The Chhattisgarh High Court has rejected the bail application of a person accused of setting up bogus businesses to avail illegal input tax credit benefits.
Based on the report by GST Intelligence, a non-claimant opened an investigation, during the investigation it revealed that M/s Manoj Enterprises, Raipur had never made a purchase from any entity, it is a company that does not exist at the registered address. It further revealed that the candidates had formed fake companies in Chhattisgarh, Jharkhand, Madhya Pradesh, West Bengal and Maharashtra; availed the illegal benefits of input tax credits and thus caused a loss of about Rs 258 crore to the ex-government check in the fiscal years 2018-19, 2019-20 and 2020-21. The applicants were arrested by the non-applicant department on 25.1.2021. After a partial investigation, a complaint file was filed with the court of first instance on 25.3.2021. The request for release on bail filed by the applicants before the Court of First Instance was rejected by order of 13.8.2021.
Mr. BP Sharma, Counsel for the Plaintiffs, Paritosh Kumar Siingh submits that the Plaintiffs have set up businesses for which registration is not compulsory. The allegation of non-applicant based on the statements of certain persons allegedly recorded during the investigation that the companies created by the applicants do not exist is not sufficient in itself to conclude that the companies created by applicants are non-existent. Prior to filing a complaint or concluding an investigation, the plaintiffs were unlawfully arrested on 25.1.2021. The non-petitioner instead of filing an indictment, filed a complaint under Section 200 CrPC which clearly indicates that the procedure adopted by the non-petitioning department is an abuse of process of the Court and an abuse of procedure.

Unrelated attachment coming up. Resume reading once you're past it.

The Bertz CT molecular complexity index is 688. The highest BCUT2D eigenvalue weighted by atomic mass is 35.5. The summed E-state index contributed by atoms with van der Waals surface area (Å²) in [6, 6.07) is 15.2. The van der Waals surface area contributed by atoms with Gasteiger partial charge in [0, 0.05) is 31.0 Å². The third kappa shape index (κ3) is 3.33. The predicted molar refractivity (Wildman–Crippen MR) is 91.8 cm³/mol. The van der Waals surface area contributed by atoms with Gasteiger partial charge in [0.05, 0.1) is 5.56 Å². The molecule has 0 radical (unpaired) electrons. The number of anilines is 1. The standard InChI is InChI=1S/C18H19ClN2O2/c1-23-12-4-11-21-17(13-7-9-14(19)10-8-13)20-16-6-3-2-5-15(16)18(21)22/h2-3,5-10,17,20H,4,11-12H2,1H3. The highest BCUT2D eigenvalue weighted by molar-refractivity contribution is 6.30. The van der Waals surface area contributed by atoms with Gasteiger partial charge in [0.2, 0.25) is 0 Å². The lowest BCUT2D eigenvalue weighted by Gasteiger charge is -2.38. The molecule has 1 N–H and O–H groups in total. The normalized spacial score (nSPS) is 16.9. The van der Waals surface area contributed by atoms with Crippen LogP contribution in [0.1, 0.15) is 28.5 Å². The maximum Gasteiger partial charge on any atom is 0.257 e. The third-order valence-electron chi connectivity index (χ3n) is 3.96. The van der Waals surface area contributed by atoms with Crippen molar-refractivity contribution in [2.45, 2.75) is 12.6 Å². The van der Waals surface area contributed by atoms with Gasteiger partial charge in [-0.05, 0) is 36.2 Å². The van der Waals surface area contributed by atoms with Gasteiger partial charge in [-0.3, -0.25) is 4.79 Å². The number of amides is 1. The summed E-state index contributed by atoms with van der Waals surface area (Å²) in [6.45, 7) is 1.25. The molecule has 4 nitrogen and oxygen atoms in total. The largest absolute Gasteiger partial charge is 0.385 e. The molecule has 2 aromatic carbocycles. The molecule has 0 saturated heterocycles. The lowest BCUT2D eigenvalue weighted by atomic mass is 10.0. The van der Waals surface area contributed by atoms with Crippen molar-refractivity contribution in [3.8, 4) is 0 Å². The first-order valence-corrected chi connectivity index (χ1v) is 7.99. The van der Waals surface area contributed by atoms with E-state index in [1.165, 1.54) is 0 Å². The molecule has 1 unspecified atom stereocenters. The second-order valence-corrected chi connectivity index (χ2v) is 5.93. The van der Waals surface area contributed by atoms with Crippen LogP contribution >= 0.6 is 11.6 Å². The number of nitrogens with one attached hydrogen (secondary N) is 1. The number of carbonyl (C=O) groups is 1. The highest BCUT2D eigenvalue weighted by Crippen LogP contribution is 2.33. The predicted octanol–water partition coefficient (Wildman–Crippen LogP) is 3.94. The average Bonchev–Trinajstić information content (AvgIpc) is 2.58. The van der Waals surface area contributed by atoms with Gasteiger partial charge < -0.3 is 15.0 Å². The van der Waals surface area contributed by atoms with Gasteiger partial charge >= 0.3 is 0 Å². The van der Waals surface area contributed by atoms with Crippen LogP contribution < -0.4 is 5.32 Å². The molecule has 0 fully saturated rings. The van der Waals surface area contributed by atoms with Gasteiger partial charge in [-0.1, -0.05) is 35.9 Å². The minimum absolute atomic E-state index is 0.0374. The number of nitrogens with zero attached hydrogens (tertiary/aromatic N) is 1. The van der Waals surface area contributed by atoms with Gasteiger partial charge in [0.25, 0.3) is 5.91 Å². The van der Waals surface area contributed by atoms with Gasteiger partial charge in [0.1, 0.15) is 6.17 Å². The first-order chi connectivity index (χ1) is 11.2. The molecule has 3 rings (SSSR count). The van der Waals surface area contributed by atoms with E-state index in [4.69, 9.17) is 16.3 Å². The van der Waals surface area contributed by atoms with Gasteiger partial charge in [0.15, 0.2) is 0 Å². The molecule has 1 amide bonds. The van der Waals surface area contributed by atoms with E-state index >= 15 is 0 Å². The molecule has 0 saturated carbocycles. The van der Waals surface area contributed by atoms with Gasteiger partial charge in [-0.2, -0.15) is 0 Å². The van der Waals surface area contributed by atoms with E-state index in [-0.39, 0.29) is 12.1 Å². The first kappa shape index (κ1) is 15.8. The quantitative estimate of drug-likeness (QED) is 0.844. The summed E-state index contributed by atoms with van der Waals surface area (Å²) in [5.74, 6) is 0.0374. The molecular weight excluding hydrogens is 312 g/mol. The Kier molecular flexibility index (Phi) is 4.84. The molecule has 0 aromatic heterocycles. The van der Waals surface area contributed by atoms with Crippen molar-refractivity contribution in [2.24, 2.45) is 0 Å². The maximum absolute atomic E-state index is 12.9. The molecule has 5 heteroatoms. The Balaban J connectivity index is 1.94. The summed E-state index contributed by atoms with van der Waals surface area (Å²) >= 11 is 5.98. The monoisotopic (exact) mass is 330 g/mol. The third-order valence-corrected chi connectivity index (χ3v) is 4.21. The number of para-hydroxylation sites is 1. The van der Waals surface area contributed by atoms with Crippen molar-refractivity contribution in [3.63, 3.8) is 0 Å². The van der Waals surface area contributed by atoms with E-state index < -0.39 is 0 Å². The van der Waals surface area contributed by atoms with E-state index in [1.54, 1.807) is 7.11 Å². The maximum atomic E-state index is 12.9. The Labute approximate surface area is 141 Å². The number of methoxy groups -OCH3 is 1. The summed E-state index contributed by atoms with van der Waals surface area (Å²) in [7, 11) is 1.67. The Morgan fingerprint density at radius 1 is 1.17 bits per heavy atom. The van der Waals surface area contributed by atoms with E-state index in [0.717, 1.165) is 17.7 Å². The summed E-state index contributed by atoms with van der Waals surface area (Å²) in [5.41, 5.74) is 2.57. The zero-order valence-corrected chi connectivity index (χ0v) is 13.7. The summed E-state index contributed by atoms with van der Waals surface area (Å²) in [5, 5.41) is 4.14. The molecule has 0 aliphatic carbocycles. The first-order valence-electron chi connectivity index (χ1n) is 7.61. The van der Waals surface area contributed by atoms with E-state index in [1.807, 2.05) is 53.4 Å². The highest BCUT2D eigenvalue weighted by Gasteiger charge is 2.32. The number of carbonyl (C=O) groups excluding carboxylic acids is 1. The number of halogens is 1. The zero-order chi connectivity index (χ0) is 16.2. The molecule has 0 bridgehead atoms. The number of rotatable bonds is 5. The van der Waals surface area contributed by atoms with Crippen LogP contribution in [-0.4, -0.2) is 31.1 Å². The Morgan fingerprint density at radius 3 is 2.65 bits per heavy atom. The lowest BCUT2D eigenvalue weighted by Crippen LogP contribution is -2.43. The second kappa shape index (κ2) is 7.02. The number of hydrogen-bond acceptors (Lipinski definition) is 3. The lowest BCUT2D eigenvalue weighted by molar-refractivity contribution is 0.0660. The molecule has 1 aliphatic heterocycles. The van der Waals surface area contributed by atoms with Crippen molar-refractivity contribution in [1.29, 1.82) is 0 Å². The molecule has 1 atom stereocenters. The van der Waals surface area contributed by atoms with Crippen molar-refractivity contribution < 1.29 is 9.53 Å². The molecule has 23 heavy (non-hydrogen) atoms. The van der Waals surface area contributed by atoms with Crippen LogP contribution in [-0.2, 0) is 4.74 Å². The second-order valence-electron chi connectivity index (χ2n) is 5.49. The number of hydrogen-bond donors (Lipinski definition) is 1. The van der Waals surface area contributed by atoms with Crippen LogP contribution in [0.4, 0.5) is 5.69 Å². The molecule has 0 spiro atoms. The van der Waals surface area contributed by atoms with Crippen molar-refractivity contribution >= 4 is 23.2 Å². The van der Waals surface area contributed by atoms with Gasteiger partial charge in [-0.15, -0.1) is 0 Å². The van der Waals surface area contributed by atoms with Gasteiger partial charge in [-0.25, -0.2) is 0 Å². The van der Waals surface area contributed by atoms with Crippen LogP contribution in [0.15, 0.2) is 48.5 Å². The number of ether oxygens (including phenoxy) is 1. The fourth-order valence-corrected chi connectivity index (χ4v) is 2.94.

The Single Bench of Judge Parth Prateem Sahu held that the offense committed under Section 132(1) of the 2017 Act is rendered aggravated under Section 138 of the 2017 Act, subject to filing of the assessed amount. This is not the case where plaintiffs being businessmen in the course of their business have inadvertently committed an offense as defined in Section 132(1)(b)(c) of the Act of 2017. From the documents collected by the non-plaintiff department during the investigation and the content of the complaint filed by the non-plaintiff, it is evident that the plaintiffs, with the intention of committing an economic crime, created fictitious enterprises in a planned manner.
“Therefore, I do not find the present case to be a proper case where candidates should be released on regular bail, especially since it is the position of the non-plaintiff department that the investigation is ongoing in various areas of the department,” the court said.
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